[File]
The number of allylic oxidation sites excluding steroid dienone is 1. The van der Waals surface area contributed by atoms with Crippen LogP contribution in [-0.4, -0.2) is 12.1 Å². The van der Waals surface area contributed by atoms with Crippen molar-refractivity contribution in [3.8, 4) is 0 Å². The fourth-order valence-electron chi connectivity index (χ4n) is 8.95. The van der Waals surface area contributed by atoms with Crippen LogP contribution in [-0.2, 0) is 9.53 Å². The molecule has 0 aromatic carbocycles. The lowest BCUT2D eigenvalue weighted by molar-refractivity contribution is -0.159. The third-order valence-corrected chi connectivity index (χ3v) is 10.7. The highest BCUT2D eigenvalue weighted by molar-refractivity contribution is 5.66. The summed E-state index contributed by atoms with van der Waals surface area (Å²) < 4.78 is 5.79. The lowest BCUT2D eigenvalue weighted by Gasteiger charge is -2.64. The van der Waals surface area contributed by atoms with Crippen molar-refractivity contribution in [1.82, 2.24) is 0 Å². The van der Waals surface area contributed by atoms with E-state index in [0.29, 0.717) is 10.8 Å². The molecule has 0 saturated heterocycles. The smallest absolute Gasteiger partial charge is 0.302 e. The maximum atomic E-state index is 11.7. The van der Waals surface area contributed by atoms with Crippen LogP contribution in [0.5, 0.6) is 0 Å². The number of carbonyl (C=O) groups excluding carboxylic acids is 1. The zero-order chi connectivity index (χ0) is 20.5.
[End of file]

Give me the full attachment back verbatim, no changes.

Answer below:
The number of allylic oxidation sites excluding steroid dienone is 1. The van der Waals surface area contributed by atoms with Crippen LogP contribution in [-0.4, -0.2) is 12.1 Å². The van der Waals surface area contributed by atoms with Crippen molar-refractivity contribution in [3.8, 4) is 0 Å². The fourth-order valence-electron chi connectivity index (χ4n) is 8.95. The van der Waals surface area contributed by atoms with Crippen LogP contribution in [-0.2, 0) is 9.53 Å². The molecule has 0 aromatic carbocycles. The lowest BCUT2D eigenvalue weighted by molar-refractivity contribution is -0.159. The third-order valence-corrected chi connectivity index (χ3v) is 10.7. The highest BCUT2D eigenvalue weighted by molar-refractivity contribution is 5.66. The summed E-state index contributed by atoms with van der Waals surface area (Å²) < 4.78 is 5.79. The lowest BCUT2D eigenvalue weighted by Gasteiger charge is -2.64. The van der Waals surface area contributed by atoms with Crippen molar-refractivity contribution in [1.82, 2.24) is 0 Å². The van der Waals surface area contributed by atoms with E-state index in [0.29, 0.717) is 10.8 Å². The molecule has 0 saturated heterocycles. The smallest absolute Gasteiger partial charge is 0.302 e. The maximum atomic E-state index is 11.7. The van der Waals surface area contributed by atoms with Crippen LogP contribution in [0.5, 0.6) is 0 Å². The number of carbonyl (C=O) groups excluding carboxylic acids is 1. The zero-order chi connectivity index (χ0) is 20.5.